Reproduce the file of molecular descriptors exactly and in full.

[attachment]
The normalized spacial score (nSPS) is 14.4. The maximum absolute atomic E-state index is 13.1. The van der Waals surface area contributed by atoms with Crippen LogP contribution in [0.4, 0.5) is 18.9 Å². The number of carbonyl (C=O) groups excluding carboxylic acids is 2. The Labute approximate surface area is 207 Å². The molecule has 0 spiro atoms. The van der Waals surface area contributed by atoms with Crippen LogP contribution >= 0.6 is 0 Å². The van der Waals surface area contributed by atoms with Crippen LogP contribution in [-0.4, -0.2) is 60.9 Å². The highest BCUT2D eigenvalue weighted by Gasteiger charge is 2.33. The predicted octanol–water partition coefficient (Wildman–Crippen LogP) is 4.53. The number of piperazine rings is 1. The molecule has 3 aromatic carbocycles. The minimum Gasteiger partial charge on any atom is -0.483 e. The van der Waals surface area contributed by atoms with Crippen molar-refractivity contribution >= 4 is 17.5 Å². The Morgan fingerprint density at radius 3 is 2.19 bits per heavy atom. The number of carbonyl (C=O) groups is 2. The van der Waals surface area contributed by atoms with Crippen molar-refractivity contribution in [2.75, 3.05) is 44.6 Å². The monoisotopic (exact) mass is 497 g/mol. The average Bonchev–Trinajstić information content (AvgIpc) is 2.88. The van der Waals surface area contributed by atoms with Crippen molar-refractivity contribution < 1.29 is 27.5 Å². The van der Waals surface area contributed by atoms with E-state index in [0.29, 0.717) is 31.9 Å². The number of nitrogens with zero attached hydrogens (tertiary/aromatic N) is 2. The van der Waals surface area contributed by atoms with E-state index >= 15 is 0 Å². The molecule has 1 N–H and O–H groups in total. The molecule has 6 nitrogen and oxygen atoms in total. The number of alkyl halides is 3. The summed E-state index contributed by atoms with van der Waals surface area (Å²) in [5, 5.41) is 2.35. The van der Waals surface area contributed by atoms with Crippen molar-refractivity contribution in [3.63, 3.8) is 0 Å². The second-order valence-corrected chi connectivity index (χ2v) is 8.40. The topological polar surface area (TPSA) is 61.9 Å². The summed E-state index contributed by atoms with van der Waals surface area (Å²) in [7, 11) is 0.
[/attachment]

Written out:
The normalized spacial score (nSPS) is 14.4. The maximum absolute atomic E-state index is 13.1. The van der Waals surface area contributed by atoms with Crippen LogP contribution in [0.4, 0.5) is 18.9 Å². The number of carbonyl (C=O) groups excluding carboxylic acids is 2. The Labute approximate surface area is 207 Å². The molecule has 0 spiro atoms. The van der Waals surface area contributed by atoms with Crippen LogP contribution >= 0.6 is 0 Å². The van der Waals surface area contributed by atoms with Crippen LogP contribution in [-0.4, -0.2) is 60.9 Å². The highest BCUT2D eigenvalue weighted by Gasteiger charge is 2.33. The predicted octanol–water partition coefficient (Wildman–Crippen LogP) is 4.53. The number of piperazine rings is 1. The molecule has 3 aromatic carbocycles. The minimum Gasteiger partial charge on any atom is -0.483 e. The van der Waals surface area contributed by atoms with Crippen molar-refractivity contribution >= 4 is 17.5 Å². The Morgan fingerprint density at radius 3 is 2.19 bits per heavy atom. The number of carbonyl (C=O) groups is 2. The van der Waals surface area contributed by atoms with Crippen molar-refractivity contribution in [2.75, 3.05) is 44.6 Å². The monoisotopic (exact) mass is 497 g/mol. The average Bonchev–Trinajstić information content (AvgIpc) is 2.88. The van der Waals surface area contributed by atoms with Crippen molar-refractivity contribution < 1.29 is 27.5 Å². The van der Waals surface area contributed by atoms with E-state index in [0.29, 0.717) is 31.9 Å². The number of nitrogens with zero attached hydrogens (tertiary/aromatic N) is 2. The van der Waals surface area contributed by atoms with E-state index >= 15 is 0 Å². The molecule has 1 N–H and O–H groups in total. The molecule has 6 nitrogen and oxygen atoms in total. The number of alkyl halides is 3. The summed E-state index contributed by atoms with van der Waals surface area (Å²) in [5, 5.41) is 2.35. The van der Waals surface area contributed by atoms with Crippen molar-refractivity contribution in [3.63, 3.8) is 0 Å². The second-order valence-corrected chi connectivity index (χ2v) is 8.40. The topological polar surface area (TPSA) is 61.9 Å². The summed E-state index contributed by atoms with van der Waals surface area (Å²) in [7, 11) is 0.